Do Prepaid Credit Cards Help Your Credit Score?

Do Prepaid Credit Cards Help Your Credit Score? article image.

A prepaid credit card looks like a regular credit card, but there's one big difference: It won't help your credit score like a regular credit card can.

Regular credit cards allow you to take on debt, and how you repay that debt is an important factor in your credit scores. A prepaid credit card, on the other hand, works more like a debit card you load with money and make purchases with until the money is gone. Since you aren't borrowing any money with a prepaid card, the account isn't reported to the credit bureaus, and won't have any effect on your credit score.

Prepaid Credit Cards Will Not Affect Your Credit Score

Every time you use a regular credit card to make purchases, you borrow money from the card issuer. Then, you can either repay this debt in full before the end of your billing period, or make at least a minimum monthly payment and let the remaining balance carry over (or "revolve") to the following month. If you carry a balance, you'll accrue added costs in the form of interest charges.

Credit card companies typically report your payment activity to one or more of the three major consumer credit bureaus (Experian, TransUnion and Equifax). On-time payments help build a credit history and improve your credit score.

A prepaid card works differently. You put your own money into the prepaid card account, and the amount you spend is limited to the account balance. Once the prepaid balance is exhausted, no more purchases can be made. If the prepaid card is reloadable, you add (or "load") money onto the card as needed. Non-reloadable prepaid credit cards, often sold as gift cards, are no longer usable when the funds are gone.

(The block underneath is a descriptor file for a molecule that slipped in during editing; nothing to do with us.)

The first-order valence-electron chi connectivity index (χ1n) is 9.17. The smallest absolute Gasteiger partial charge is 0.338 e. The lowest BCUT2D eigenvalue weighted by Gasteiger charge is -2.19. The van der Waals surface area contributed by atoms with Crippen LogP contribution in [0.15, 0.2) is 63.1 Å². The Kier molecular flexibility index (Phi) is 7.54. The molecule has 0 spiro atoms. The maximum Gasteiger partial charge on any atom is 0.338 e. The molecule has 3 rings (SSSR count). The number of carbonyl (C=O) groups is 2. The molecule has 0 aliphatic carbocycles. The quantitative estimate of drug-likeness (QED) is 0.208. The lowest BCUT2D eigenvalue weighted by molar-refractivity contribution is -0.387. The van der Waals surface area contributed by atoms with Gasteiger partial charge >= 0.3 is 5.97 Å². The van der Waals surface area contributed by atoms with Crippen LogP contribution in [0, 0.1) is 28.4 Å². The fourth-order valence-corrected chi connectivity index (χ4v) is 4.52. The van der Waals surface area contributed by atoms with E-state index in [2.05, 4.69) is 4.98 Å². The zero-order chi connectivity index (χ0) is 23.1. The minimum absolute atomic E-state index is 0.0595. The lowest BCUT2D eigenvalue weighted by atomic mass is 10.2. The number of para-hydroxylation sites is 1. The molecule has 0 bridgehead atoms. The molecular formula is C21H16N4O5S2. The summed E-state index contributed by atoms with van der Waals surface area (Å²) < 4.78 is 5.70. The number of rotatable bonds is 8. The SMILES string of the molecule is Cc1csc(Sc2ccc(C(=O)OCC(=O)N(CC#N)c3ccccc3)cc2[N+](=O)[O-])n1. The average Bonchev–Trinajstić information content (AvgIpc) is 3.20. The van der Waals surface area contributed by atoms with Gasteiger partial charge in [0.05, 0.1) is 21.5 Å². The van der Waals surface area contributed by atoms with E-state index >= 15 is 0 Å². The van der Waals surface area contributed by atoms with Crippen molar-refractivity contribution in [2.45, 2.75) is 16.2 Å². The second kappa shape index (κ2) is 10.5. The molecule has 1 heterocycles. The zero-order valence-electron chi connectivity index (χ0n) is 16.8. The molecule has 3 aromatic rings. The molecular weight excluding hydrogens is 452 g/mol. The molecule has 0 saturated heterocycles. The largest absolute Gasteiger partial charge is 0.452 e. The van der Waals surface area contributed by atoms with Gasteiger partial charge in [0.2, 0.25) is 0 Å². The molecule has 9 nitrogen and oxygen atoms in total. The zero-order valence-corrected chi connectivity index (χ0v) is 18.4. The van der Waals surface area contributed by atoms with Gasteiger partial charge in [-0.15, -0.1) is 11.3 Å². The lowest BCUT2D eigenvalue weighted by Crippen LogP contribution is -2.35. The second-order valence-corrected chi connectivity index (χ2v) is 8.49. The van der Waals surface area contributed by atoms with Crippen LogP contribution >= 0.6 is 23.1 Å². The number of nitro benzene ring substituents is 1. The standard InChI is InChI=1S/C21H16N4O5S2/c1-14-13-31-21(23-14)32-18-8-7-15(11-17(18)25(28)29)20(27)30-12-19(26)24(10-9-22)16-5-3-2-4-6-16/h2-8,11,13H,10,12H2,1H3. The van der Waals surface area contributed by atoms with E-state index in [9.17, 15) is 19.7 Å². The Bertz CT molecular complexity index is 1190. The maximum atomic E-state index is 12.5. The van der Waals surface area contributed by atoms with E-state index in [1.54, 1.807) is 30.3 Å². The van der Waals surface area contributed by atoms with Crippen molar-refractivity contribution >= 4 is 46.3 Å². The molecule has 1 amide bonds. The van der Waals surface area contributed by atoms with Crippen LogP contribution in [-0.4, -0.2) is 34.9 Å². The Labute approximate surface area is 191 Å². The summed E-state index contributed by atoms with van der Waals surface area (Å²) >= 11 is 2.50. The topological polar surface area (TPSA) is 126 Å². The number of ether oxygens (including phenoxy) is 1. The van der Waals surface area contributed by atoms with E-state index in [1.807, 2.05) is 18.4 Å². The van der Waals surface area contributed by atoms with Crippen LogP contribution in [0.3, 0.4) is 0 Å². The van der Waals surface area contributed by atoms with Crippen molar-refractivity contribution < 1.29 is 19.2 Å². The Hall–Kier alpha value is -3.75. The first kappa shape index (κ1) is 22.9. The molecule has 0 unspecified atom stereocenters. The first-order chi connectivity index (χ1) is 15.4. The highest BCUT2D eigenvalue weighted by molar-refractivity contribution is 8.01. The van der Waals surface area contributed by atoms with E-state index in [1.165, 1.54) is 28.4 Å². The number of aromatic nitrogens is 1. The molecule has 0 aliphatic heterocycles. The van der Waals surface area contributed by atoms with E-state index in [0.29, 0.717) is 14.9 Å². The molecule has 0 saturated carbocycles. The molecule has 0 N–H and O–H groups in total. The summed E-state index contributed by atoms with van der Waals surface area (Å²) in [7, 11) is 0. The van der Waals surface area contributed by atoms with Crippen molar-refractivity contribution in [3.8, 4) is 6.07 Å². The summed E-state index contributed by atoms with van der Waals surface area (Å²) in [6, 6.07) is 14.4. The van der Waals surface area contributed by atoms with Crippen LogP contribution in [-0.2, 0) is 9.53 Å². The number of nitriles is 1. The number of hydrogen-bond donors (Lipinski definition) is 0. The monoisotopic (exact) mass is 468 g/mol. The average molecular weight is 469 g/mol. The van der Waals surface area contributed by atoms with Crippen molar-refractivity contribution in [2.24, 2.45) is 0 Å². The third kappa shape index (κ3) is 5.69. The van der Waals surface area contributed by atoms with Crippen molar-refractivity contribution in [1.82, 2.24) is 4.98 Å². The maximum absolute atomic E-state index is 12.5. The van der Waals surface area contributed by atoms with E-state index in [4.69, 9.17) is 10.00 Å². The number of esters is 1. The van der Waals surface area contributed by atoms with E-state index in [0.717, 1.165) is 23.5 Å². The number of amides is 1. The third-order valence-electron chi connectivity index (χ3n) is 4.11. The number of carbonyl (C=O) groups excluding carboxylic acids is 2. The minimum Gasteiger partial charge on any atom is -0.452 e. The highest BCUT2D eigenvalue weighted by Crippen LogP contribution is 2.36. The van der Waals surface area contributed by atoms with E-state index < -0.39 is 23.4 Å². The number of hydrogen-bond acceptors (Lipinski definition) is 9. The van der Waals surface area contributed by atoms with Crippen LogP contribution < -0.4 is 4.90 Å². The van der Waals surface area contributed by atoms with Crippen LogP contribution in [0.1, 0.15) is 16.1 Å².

Your use of prepaid credit cards is not reported to credit bureaus, so they don't affect your credit score.

When Is a Prepaid Credit Card a Good Option?

There are several reasons people choose prepaid credit cards.

  • You don't have a bank account. You need a bank account to get a debit card and most regular credit cards. You can buy a prepaid credit card with cash and get the convenience of a payment card without a bank account.
  • You want an alternative to cash. Prepaid credit cards can be more convenient than carrying cash or for businesses that don't accept cash. If you can't get a credit card or debit card, you can use a prepaid card to make online purchases. A prepaid credit card can be used anywhere the card's payment network, such as Visa, Mastercard or American Express, is accepted.
  • You're under 18. You must be at least 18 to get a credit card in your name. If no one is willing to add you as an authorized user on their credit card, a prepaid credit card could be an alternative.
  • You can't qualify for a regular credit card. Getting a regular credit card requires a credit check; if you have poor credit or no credit history, you may not qualify. There's no credit check for prepaid credit cards; you can get one at drugstores, office supply stores, gas stations, supermarkets and online, and start using it right away.